Rivera’s Off-Broadway credits include: “Richard II” directed by Steven Berkoff at The Public Theater; “In The Jungle of Cities” directed by Anne Bogart at The Public Theater; “Henry IV, Parts 1 and 2” directed by JoAnne Akalaitas at The Public Theater; “Hamlet” directed by Kevin Kline at The Public Theater in New York, Huntington Theatre in Boston and on PBS; “The Way of the World” directed by David Greenspan at The Public Theater; “Romeo and Juliet,” “Macbeth” and “As You Like It,” all directed by Estelle Parsons at The Belasco Theatre.

Regional theatre credits include appearing in productions of “Boleros for the Disenchanted” at The Goodman Theatre in Chicago; “The House of Blue Leaves” at The Coconut Grove Theatre; “Don Juan” at Baltimore’s Center Stage directed by Irene Lewis; “Hamlet” at the Boston’s Huntington Theatre; “Salome” at The Wadsworth Theatre in Los Angeles; “True West” at Portland’s Center Stage; “Twelfth Night” at San Antonio’s Sunken Gardens Theater; “They Shoot Horses, Don’t They?” at Greenway Court Theatre in Los Angeles directed by Rick Sparks and “The Merchant of Venice” in Chicago, London, Hamburg and Paris, under the direction of Peter Sellars.

Rivera’s film credits include: “Disturbia;” “Before Night Falls;” “Bordertown;” “Oranges;” “Break A Leg;” “Lords of Dogtown;” “The Salton Sea;” “Me and Him;” “Light Sleeper;” “Carlito’s Way” and “It Could Happen To You,” among others. He is currently filming a new movie entitled “Smash” directed by James Ponsoldt, starring Mary Elizabeth Winstead, Aaron Paul and Octavia Spencer. Rivera also appears in the film, “Wilde Salome,” starring, directed and written by Al Pacino, which recently opened at the Venice Film Festival.

Television credits include appearances on: “Prison Break” (FOX); “Shark” (CBS); “NYPD Blue” (ABC); “Thieves” (ABC); “Law and Order” (NBC); “The X-Files” (FOX); “E-Ring” (NBC); “Profiler” (NBC); “ER” (NBC); “Nash Bridges” (CBS); “Brooklyn South” (CBS); “The Out of Towners” (NBC); “Miami Vice” (the final episode – NBC); “The Old Man and The Sea” (NBC); “Hamlet” (PBS); and “Monsignor Martinez” (Pilot for FOX), among others.

Rivera has studied acting with Kevin Kline, John Stix, Eve Sharpino, Marian Seldes, Michael Langham, Ronald Ibbs and Maureen Halligan at The Julliard School from 1982 – 1986, where he was a Theatre Major awarded a full scholarship. Rivera is married to playwright Stacey Martino. They have a four-year-old daughter, Ava Fransisca Rivera, and a newborn daughter, Luna Gaela Rivera.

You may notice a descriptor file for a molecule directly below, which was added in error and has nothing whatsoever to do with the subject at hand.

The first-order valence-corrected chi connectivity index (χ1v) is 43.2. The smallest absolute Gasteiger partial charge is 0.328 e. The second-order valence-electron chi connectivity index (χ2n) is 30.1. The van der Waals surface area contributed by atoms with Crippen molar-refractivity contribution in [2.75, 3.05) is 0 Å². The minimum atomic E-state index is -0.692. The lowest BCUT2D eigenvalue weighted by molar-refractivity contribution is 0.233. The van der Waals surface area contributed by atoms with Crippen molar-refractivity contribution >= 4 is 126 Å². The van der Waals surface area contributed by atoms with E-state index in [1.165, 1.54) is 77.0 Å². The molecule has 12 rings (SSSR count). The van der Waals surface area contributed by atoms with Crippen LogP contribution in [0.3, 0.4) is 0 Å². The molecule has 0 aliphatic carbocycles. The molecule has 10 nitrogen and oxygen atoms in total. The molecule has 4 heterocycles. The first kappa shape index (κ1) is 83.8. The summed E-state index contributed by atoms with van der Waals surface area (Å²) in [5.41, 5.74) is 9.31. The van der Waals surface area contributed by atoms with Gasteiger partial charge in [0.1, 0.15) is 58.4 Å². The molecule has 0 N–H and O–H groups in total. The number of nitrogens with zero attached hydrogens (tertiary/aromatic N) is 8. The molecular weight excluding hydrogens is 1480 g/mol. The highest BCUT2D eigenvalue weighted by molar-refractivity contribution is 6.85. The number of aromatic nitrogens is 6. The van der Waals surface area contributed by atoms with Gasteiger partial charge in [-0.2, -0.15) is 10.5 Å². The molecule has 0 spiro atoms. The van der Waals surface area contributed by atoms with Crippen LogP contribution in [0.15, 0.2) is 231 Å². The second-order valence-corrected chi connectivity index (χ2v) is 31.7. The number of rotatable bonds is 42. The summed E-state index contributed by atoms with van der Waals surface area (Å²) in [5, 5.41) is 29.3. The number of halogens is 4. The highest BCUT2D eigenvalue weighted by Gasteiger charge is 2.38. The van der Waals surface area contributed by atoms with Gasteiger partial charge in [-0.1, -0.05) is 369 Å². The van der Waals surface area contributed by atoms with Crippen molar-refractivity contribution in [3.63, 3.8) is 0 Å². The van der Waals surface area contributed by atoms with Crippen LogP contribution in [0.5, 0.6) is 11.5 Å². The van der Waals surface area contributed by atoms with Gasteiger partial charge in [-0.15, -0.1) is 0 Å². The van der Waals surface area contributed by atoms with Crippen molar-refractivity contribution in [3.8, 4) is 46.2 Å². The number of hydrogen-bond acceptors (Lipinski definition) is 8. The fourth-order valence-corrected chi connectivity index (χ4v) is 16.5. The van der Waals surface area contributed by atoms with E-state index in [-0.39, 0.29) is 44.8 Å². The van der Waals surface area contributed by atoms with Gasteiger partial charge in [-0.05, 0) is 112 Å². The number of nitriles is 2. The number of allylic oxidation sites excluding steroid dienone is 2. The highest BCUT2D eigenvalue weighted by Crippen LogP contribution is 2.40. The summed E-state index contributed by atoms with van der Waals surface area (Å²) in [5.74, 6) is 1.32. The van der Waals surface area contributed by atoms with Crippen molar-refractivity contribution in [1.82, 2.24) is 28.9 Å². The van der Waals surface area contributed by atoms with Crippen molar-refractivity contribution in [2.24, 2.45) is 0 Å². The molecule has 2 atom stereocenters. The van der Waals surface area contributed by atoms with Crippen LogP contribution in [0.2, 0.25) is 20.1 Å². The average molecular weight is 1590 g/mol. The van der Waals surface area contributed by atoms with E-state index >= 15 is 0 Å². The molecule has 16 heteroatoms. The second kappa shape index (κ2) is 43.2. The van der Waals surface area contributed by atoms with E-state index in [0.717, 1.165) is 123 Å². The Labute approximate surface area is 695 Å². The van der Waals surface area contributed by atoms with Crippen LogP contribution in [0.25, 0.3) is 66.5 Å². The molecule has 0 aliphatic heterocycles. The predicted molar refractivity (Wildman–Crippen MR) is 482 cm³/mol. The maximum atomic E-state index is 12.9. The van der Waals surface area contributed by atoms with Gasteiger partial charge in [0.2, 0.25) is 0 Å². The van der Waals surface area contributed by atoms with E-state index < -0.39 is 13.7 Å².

Stacey Martino (Playwright and Co-Producer, “The King of the Desert” and Founder/Artistic Director, CoActive Content) has merged her passions for art and activism by writing, performing and producing plays, films and events focused on creating a world that works for everyone. She is a Lifetime Member of The Actors Studio. As a writer, Martino has just completed her first book, in a series of children’s books entitled, “Footlz,” which teaches children discipline through empathy and compassion rather than a system of rewards and punishment.

Other projects include: “If Not Me,” a collection of poems about America and “Damage Assessment,” a short story about her experience with The Red Cross during the 2005 hurricane season and a solo play entitled “Refuge,” about the effect genocide has on everyday people and those who stand up in the face of such atrocities; inspired by the people of Darfur and the dedicated team of volunteers she works with at www.StopGenociedNow.org.

Martino has taught acting privately for the past 12 years in Los Angeles. She has taught directing workshops in Los Angeles, CA for Propaganda Films and in Austin, TX for actors, teachers and directors, in addition to teaching acting workshops from 1998 – 2005 with noted educator and director Sal Romeo. She has also taught in Germany at the prestigious Neuschwanstein Theater in Münich conducting workshops for the cast of the long-running hit play, “Ludwig.” She currently teaches an acting workshop in Los Angeles.

She has collaborated with director Valentino Ferreira several times. The first collaboration was with her critically acclaimed one-person show, “A Slow Crawl Home.” a true story exploring the subject of homelessness; the production will be remounted in 2012. The second was a tour of her play, “The Gift of Peace,” which continues to be performed across the country. Locally the play was presented at UCLA’s Freud Playhouse in 2007 under the direction of John Rubinstein, featuring 27 high profile actors dedicated to nonviolence including Ed Asner, Amy Brenneman, Frances Fisher, Dan Lauria, Amy Smart, Wendi Malick, Esai Morales and James Pickens, among others. “The Gift of Peace” is now being made into a documentary film entitled, “Change Is Gonna Come,” www.ChangeIsGonnaCome.com, helmed by Emmy Award nominated and Director’s Guild of America Award winning director, Tasha Oldham.